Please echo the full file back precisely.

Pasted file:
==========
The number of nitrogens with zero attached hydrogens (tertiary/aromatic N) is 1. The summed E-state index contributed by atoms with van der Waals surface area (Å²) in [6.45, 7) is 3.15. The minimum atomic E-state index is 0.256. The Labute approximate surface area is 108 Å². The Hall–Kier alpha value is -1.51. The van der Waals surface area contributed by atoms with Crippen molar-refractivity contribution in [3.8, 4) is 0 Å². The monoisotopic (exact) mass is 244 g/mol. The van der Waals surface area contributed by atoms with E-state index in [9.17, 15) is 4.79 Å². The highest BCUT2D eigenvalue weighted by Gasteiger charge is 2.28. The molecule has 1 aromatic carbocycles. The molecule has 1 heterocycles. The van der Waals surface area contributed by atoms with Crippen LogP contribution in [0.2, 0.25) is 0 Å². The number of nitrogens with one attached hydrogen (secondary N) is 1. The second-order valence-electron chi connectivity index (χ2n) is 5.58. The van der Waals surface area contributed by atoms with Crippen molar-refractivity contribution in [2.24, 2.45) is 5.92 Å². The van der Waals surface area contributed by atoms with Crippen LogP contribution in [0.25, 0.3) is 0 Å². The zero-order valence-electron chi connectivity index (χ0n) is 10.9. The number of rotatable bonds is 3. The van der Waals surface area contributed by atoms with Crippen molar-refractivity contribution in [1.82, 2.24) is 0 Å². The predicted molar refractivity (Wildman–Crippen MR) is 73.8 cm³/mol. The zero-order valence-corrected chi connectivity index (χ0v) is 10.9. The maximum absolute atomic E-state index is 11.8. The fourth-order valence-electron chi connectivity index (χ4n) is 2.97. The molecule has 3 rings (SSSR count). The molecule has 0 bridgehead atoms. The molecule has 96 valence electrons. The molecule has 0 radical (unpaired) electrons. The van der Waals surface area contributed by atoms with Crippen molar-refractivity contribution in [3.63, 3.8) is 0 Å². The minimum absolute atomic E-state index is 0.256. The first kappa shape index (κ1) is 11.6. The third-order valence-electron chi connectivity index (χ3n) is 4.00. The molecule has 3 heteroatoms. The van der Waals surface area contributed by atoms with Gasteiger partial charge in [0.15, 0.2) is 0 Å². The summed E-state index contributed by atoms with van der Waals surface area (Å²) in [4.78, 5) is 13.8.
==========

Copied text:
The number of nitrogens with zero attached hydrogens (tertiary/aromatic N) is 1. The summed E-state index contributed by atoms with van der Waals surface area (Å²) in [6.45, 7) is 3.15. The minimum atomic E-state index is 0.256. The Labute approximate surface area is 108 Å². The Hall–Kier alpha value is -1.51. The van der Waals surface area contributed by atoms with Crippen molar-refractivity contribution in [3.8, 4) is 0 Å². The monoisotopic (exact) mass is 244 g/mol. The van der Waals surface area contributed by atoms with E-state index in [9.17, 15) is 4.79 Å². The highest BCUT2D eigenvalue weighted by Gasteiger charge is 2.28. The molecule has 1 aromatic carbocycles. The molecule has 1 heterocycles. The van der Waals surface area contributed by atoms with Crippen LogP contribution in [0.2, 0.25) is 0 Å². The number of nitrogens with one attached hydrogen (secondary N) is 1. The second-order valence-electron chi connectivity index (χ2n) is 5.58. The van der Waals surface area contributed by atoms with Crippen molar-refractivity contribution in [2.24, 2.45) is 5.92 Å². The van der Waals surface area contributed by atoms with Crippen LogP contribution in [0.25, 0.3) is 0 Å². The zero-order valence-electron chi connectivity index (χ0n) is 10.9. The number of rotatable bonds is 3. The van der Waals surface area contributed by atoms with Crippen molar-refractivity contribution in [1.82, 2.24) is 0 Å². The predicted molar refractivity (Wildman–Crippen MR) is 73.8 cm³/mol. The zero-order valence-corrected chi connectivity index (χ0v) is 10.9. The maximum absolute atomic E-state index is 11.8. The fourth-order valence-electron chi connectivity index (χ4n) is 2.97. The molecule has 3 rings (SSSR count). The molecule has 0 bridgehead atoms. The molecule has 96 valence electrons. The molecule has 0 radical (unpaired) electrons. The van der Waals surface area contributed by atoms with Crippen molar-refractivity contribution in [3.63, 3.8) is 0 Å². The minimum absolute atomic E-state index is 0.256. The first kappa shape index (κ1) is 11.6. The third-order valence-electron chi connectivity index (χ3n) is 4.00. The molecule has 3 heteroatoms. The van der Waals surface area contributed by atoms with Gasteiger partial charge in [0.15, 0.2) is 0 Å². The summed E-state index contributed by atoms with van der Waals surface area (Å²) in [4.78, 5) is 13.8.